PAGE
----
The International Air Transport Association (IATA) released data for the 2017 safety performance of the commercial airline industry showing continued strong improvements in safety.

  • The all accident rate (measured in accidents per 1 million flights) was 1.08, an improvement over the all accident rate of 1.68 in 2016 and the rate of 2.01 for the previous 5-year period (2012-2016).
  • The 2017 rate for major jet accidents (measured in jet hull losses per 1 million flights) was 0.11, which was the equivalent of one major accident for every 8.7 million flights. This was an improvement over the rate of 0.39 achieved in 2016 and also better than the five-year rate (2012-2016) of 0.33.
  • There were 6 fatal accidents with 19 fatalities among passengers and crew. This compares with an average of 10.8 fatal accidents and approximately 315 fatalities per year in the previous five-year period (2012-2016). In 2016 there were 9 fatal accidents and 202 fatalities.
  • None of the 6 fatal accidents involved a passenger jet. Five involved turboprop aircraft and one involved a cargo jet. The crash of the cargo jet also resulted in the deaths of 35 persons on the ground, as well as the crew of the jet.
  • IATA member airlines experienced zero fatal accidents or hull losses in 2017 with jet or turboprop equipment.

 

More info:

 

Flight Safety Foundation calls for renewed focus on quality for pilot training and proficiency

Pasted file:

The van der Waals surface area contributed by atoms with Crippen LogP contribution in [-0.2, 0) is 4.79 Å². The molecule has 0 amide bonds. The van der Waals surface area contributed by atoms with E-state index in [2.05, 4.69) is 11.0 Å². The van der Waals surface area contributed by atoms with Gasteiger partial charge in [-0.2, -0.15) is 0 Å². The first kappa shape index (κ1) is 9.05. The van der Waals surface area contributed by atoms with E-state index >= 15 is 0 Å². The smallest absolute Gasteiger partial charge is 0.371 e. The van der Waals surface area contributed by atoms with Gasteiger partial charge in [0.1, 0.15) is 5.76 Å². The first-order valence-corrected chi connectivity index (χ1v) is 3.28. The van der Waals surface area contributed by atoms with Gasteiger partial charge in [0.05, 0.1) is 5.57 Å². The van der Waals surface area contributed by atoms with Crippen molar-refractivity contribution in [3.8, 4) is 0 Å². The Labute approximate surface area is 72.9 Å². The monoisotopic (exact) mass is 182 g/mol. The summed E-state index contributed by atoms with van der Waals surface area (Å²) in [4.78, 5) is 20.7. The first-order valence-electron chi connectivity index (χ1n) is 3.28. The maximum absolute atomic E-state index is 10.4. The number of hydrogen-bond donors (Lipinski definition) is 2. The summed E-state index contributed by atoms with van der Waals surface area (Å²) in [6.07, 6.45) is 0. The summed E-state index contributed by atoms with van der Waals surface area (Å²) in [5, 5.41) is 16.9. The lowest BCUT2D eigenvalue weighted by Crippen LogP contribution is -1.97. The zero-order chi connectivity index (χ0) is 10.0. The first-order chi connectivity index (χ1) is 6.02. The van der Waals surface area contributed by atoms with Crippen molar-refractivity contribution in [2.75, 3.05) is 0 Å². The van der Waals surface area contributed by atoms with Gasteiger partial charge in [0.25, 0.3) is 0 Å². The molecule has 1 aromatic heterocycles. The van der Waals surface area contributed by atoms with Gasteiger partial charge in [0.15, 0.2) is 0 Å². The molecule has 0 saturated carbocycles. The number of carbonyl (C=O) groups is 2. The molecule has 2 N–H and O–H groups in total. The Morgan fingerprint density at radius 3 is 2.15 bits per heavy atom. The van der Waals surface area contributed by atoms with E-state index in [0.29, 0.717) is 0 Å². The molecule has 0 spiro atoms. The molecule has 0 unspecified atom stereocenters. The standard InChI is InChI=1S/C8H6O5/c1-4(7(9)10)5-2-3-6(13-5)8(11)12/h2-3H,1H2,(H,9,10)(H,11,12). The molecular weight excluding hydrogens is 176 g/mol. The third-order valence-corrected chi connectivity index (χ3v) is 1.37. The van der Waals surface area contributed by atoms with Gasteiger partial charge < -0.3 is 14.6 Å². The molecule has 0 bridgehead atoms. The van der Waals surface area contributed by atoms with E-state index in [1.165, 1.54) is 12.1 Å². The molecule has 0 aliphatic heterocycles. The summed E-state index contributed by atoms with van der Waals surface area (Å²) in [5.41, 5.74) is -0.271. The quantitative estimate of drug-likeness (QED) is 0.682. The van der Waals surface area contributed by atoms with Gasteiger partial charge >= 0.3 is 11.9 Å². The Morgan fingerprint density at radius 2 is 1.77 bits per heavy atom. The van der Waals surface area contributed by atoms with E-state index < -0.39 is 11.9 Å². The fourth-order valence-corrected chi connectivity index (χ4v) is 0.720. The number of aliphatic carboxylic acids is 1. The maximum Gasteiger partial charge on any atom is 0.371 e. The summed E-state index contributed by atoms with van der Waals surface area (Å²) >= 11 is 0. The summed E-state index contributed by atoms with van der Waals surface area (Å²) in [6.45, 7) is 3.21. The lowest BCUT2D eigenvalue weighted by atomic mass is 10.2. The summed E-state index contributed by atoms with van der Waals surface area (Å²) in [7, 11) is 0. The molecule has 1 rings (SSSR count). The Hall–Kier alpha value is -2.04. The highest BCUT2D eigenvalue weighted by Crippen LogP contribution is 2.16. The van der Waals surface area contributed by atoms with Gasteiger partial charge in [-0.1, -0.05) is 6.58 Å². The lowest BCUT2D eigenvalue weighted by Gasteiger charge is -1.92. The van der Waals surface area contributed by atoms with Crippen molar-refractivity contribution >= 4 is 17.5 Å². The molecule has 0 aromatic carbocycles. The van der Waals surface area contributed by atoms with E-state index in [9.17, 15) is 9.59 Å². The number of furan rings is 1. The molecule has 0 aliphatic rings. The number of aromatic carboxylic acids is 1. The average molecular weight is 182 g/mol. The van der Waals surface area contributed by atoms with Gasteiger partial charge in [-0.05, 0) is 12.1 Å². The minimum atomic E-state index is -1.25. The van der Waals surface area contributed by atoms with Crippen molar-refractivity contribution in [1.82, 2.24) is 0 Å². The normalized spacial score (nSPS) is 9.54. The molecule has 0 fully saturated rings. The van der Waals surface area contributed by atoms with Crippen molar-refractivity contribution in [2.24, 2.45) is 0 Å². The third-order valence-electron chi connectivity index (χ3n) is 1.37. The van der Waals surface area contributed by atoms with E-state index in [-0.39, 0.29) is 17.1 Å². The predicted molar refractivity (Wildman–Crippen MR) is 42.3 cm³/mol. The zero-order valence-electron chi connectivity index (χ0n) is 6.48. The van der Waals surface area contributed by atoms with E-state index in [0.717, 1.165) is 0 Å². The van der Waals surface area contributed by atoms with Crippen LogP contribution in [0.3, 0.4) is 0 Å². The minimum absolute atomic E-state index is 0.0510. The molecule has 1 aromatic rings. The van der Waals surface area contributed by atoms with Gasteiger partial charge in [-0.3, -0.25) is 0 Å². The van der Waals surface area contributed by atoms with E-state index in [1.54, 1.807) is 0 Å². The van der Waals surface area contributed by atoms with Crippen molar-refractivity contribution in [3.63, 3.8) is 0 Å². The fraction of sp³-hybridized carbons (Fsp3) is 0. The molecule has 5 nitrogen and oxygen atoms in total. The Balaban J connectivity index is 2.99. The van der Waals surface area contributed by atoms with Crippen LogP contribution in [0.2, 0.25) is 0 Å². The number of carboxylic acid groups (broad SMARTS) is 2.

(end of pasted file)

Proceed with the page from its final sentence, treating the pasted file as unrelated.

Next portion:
Flight Safety Foundation (FSF) is urging the global commercial aviation industry to embrace a data-driven approach to pilot training, and says that national civil aviation authorities need to have the flexibility to adopt competency- or evidence-based training methods.

In a position paper, the Foundation says, “It cannot be assumed that critical skills and knowledge will be obtained only through hours in the air.”

Pilot experience, which is an important safety factor, historically has been associated with the number of flight hours accumulated over a pilot’s career. What often is overlooked, however, is the quality of flight time and how it is accumulated, FSF says. Was it in single- or multi-engine aircraft? In visual or instrument conditions? In a structured, professional environment, or in an often less intense, general aviation environment?

In the position paper, the Foundation says the industry has reached a crossroads in determining how pilots need to be selected, hired, trained and mentored for career growth, and that changes need to be made if the industry is to continue its high level of safety in an era of expected rapid growth in many regions of the world.

The Foundation issued several recommendations, including:
• An improved screening process and training for basic non-technical competencies that are usually obtained through experience, such as communication, analysis, problem solving, leadership and decision making;